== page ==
Iwo Jima is a small volcanic island south of the Japanese homeland. The base took over almost all of the 21 km2 (8 sq mi; 5,189 acres) of land. Seabee built a road to the top of the highest peak, 161 m (528 ft), on Iwo Jima, Mount Suribachi on the south point of the island. Most of the remainder of the volcanic island is a flat plateau. Much of the island is covered in volcanic black-gray sand and ash. The soft volcanic ash made the movement of troops and vehicles very difficult. The black beaches have a steep rise to the plateau. Marston Mats were laid on the beaches and into the water to help. The beaches have a sharp dropped off into the ocean, producing a narrow and violent surf zone, difficult for the landing craft. The island had no natural harbors and surf can be heavy at times. The beaches had many disabled crafts and vehicles on the landing D-day. The west beach offered 3 miles of landing beaches and the east shore had 2 miles of landing beaches. Each beach was divided into zones and names of a color. The north beaches were not used as these face a high plateau. Iwo Jima is 1,200 km (750 mi; 650 nmi) south of the city of Tokyo, becoming a key base near Japan. Due to the island's small size and lack of a large harbor, it did not become a large base like Tinian Naval Base, where the B-29 Superfortress Enola Gay took off from.[14][1][15][16]

Reunion of Honor memorial on Iwo Jima
Reunion of Honor memorial on Iwo Jima

Post war





See also





References


  1. "Kikai". Global Volcanism Program. Smithsonian Institution. Retrieved 2021-06-24.
  2. "HyperWar: Building the Navy's Bases in World War II [Chapter 28]". www.ibiblio.org.
  3. Holderith, Peter (October 19, 2021). "Volcanic Activity Lifts Sunken WWII Ghost Ships From the Ocean Off Iwo Jima". The Drive.
  4. "My Time on Iwo Jima, by Arvin S. Gibson, Staff Sergeant, U.S. Army, Transportation Corps, Hq. and Hq. Co., AGF, APO 86". www.justinmuseum.com.
  5. "Seabees, Marine Engineers & Their Mysteries on Iwo Jima". The American Surveyor. May 16, 2022.
  6. vpnavy.com Navy Carrier Aircraft Service Unit (CASU)
  7. This article incorporates text from this source, which is in the public domain: Building the Navy's Bases in World War II History of the Bureau of Yards and Docks and the Civil Engineer Corps 1940-1946. US Government Printing Office. 1947.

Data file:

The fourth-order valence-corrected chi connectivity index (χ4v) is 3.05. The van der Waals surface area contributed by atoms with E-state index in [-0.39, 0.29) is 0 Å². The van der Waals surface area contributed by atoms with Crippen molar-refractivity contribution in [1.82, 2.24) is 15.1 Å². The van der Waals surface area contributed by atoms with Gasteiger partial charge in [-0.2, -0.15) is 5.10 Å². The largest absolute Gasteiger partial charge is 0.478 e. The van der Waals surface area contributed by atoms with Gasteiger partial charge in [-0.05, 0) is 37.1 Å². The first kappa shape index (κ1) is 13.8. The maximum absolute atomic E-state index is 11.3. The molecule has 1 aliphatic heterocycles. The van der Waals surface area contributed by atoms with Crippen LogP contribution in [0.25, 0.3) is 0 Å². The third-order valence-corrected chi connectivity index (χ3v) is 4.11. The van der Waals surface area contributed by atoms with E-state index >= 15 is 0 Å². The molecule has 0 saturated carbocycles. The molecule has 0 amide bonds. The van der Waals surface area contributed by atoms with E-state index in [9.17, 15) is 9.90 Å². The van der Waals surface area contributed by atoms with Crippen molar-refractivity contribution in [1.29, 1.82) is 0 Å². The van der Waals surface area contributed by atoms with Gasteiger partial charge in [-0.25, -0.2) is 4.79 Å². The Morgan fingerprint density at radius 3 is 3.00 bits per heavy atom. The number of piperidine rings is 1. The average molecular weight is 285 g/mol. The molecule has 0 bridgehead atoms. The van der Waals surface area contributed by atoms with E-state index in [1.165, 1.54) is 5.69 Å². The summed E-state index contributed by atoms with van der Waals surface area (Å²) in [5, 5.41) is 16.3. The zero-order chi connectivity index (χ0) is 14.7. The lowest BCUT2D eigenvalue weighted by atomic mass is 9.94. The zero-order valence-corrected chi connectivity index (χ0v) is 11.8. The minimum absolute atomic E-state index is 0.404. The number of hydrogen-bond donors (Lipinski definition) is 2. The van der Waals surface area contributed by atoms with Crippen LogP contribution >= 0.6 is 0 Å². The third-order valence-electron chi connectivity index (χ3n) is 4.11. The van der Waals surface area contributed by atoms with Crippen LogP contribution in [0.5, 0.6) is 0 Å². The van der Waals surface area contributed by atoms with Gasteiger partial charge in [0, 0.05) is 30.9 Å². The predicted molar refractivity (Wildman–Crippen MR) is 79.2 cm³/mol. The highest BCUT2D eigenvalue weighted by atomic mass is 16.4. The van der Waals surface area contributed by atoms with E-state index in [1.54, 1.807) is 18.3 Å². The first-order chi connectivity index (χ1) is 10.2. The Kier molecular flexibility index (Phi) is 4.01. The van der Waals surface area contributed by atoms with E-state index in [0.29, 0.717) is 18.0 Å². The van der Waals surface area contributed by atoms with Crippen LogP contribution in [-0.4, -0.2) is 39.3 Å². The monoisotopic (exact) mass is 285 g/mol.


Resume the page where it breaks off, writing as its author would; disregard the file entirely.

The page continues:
8. "AFHRA Document 00462016 6100th Support Wing 1 April-30 June 1968".
  9. "Navy pilots are returning to Iwo Jima for carrier landing practice as Japan preps alternate site". Stars and Stripes.
  10. "AFHRA Document 00411914 6415th Air Base Squadron 1 July-30 September 1955".
  11. Magazine, Jack Cornwell, World War II (February 23, 2019). "A Seabee on Iwo Jima: The men who drove cranes and cats also served". Navy Times.
  12. Black hell : the story of the 133rd Navy Seabees at Iwo Jima, February 19, 1945 - November 9, 1945, by Kenneth E Bingham
  13. https://www.history.navy.mil/content/history/museums/seabee/explore/seabee-unit-histories/ncb/62nd-Naval-Construction-Battalion.html [bare URL]
  14. "Ioto". Global Volcanism Program. Smithsonian Institution. Retrieved 2021-07-15.
  15. "Iwo Jima". Merriam-Webster Dictionary. Retrieved 4 June 2019.
  16. "Closing In: Marines in the Seizure of Iwo Jima (D-Day)". www.nps.gov.
  17. "Japanese Surrender After Four Year Hiding". Pacific Stars and Stripes. 10 January 1949. p. 5. Archived from the original on 17 July 2013.
  18. Cook, Donald. "Capture of Two Holdouts January 6, 1949". No Surrender: Japanese Holdouts. Archived from the original on 9 October 2007. Retrieved 11 September 2007.
  19. 山蔭光福; 松戸利喜夫 (1968). 硫黄島最後の二人 [The Last Two of Iwo Jima] (in Japanese). 読売新聞社.
  20. "Seabee Memorial Iwo Jima - Iwo Jima - TracesOfWar.com". www.tracesofwar.com.
  21. "American Iwo Jima Memorial - Iwo Jima - TracesOfWar.com". www.tracesofwar.com.
  22. "Location Former American War Cemetery Iwo Jima - Iwo Jima - TracesOfWar.com". www.tracesofwar.com.
  23. "Reunion of Honor Memorial - Iwo Jima - TracesOfWar.com". www.tracesofwar.com.
  24. "Islanders' Memorial Peace Cemetery Park - Iwo Jima - TracesOfWar.com". www.tracesofwar.com.
  25. "Iwo Jima Tranquility Hill Memorial - Iwo Jima - TracesOfWar.com". www.tracesofwar.com.
  26. "Japanese Iwo Jima Memorial - Iwo Jima - TracesOfWar.com". www.tracesofwar.com.
  27. "Memorial honoring Marines dedicated". Reading Eagle. Pennsylvania. Associated Press. November 10, 1954. p. 1.
  28. "Home". Iwo Jima Memorial.